Tuesday, March 17, 2015
Modest Mouse: Strangers to Ourselves (Release Date: 3-17-2015)
These were the words that came out of my friend's mouth when I hazily recalled that Modest Mouse's break-through single Float On met the world in the year 2004 (February 14th, for the record). It's not uncommon to hear people say things like, "I love Modest Mouse, but not their new stuff," the kind of sentiment that ignores just how long it's been since said heyday existed. The gentle, nihilistic, indier-than-indie version of the band has been gone for at least a decade now, ushered out on the coat-tails of that aforementioned shooting star, if not a touch sooner. Strangers to Ourselves, the outfit's first LP in eight years, does everything it can to double-down on what's essentially the six-piece's second act; those with no use for the power chords and crisp production that define the last decade of MM will have nothing to latch on to here, and might as well stop reading, and chalk this one up as a loss. If your faith has remained unwavering, I'd stick around.
Strangers opens with a one-two punch that perhaps knowingly harkens back to the pair of tracks that greeted us on their mainstream breakthrough Good News For People Who Love Bad News; The title track floats about weightlessly in a manner that recalls The World At Large, while the jaunty, radio-ready Lampshades on Fire is clearly gunning for Float On, if not their subsequent album's lead single Dashboard. In other words, we're about six and a half minutes into the band's new release before the parameters are all but set. Strangers is by no means a bad album, but it is one rife with limitations and predictability, a curious result given the LP's near-decade gestation period. As an admitted fan, there are far worse things to listen to than a new Modest Mouse record, but everything here files neatly into three categories: Enjoyable Retreads of Past Favorites (Sugar Boats/Dance Hall) (The Best Room/Bury Me With It), Less Enjoyable Retreads of Past Favorites (Coyotes/Blame it on the Tetons) (The Tortoise and the Tourist/March Into the Sea), and finally Pistol (A. Cunanan, Miami, FL. 1996), a miss-fire so wrong-headed and obnoxious that true analysis would be a waste of time. You know those check marks on your itunes that allow you to automatically skip a song each time if simply unchecked? That feature was designed for Pistol.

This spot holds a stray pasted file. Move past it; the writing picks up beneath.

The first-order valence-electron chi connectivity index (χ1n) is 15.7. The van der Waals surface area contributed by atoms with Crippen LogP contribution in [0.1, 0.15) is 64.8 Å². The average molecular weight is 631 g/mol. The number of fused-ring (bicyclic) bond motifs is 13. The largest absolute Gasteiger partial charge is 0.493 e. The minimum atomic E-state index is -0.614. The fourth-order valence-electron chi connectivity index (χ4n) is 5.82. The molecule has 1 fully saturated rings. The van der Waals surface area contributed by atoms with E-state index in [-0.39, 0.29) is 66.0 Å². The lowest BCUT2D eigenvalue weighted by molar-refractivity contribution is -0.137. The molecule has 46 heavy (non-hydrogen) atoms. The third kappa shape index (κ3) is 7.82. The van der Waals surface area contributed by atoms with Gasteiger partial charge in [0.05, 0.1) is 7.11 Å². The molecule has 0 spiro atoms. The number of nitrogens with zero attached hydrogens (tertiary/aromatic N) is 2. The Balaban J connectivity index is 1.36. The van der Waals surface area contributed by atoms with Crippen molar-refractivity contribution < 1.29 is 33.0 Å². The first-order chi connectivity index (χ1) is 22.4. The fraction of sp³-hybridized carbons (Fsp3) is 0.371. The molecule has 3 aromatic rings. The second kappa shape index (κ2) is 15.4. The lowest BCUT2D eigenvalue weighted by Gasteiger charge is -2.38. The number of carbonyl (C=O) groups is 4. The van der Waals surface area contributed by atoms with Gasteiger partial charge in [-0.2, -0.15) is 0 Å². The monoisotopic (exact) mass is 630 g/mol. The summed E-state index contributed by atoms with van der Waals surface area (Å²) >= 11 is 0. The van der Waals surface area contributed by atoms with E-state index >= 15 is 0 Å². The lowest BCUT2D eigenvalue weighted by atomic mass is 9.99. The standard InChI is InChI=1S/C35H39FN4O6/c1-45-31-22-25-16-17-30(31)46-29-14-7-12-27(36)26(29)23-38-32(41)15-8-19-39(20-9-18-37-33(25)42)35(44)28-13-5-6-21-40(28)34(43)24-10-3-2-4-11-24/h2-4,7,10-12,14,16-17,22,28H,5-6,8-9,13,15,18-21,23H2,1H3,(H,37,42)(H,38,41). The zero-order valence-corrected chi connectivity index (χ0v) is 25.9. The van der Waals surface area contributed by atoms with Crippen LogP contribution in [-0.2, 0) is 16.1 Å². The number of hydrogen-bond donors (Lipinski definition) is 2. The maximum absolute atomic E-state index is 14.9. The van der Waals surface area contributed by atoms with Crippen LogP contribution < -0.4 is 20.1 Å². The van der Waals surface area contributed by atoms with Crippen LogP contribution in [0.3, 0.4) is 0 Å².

As strange as this might sound, one of my favorite aspects of the album is vocalist Issac Brock's relentless pessimism in the face of his mounting years. Most artists who knowingly slip into the second (or third, or fourth, or fifth) stage of their careers make some sort of semi-believable stab at hard-earned optimism, but Brock, now over two decades into his stint as Modest Mouse's leading man, simply can't find any room to let the sun shine in. The 39-year-old responsible for lines like, "I'm trying to drink away the part of the day that I cannot sleep away," and recording songs entitled Talking Shit About a Pretty Sunset, Dark Center of the Universe, and Alone Down There, is still alive and well, as witnessed on scummy Shit in Your Cut, nihilistic Pups to Dust, and album standout Ansel. The Ground Walks, With Time in a Box might not reach such heights of negativity, but its surreal lyrics make it a standout in Brock's longwinded lyrical canon.
The difficulty behind writing this particular album review derives not from the indescribable, but from the readily described. Some folks never want to see shade thrown on Modest Mouse, no matter the circumstance; others find it near impossible to give their post-The Lonesome Crowded West career even the slightest of passes. Both sides will find ample fodder within Strangers. It'd be remiss of me to place this album on even keel with past MM triumphs, but that's the fan in me talking, and the aforementioned Lampshades, Ansel, Ground Walks, Sugar Boats, and Best Room show the collective in fine form. If you're waiting around for another The Moon Over Antarctica, there's not much to see here, but if you've loved this band for as long as you remember, and never jumped ship when Johnny Marr boarded, Strangers to Ourselves deserves a listen.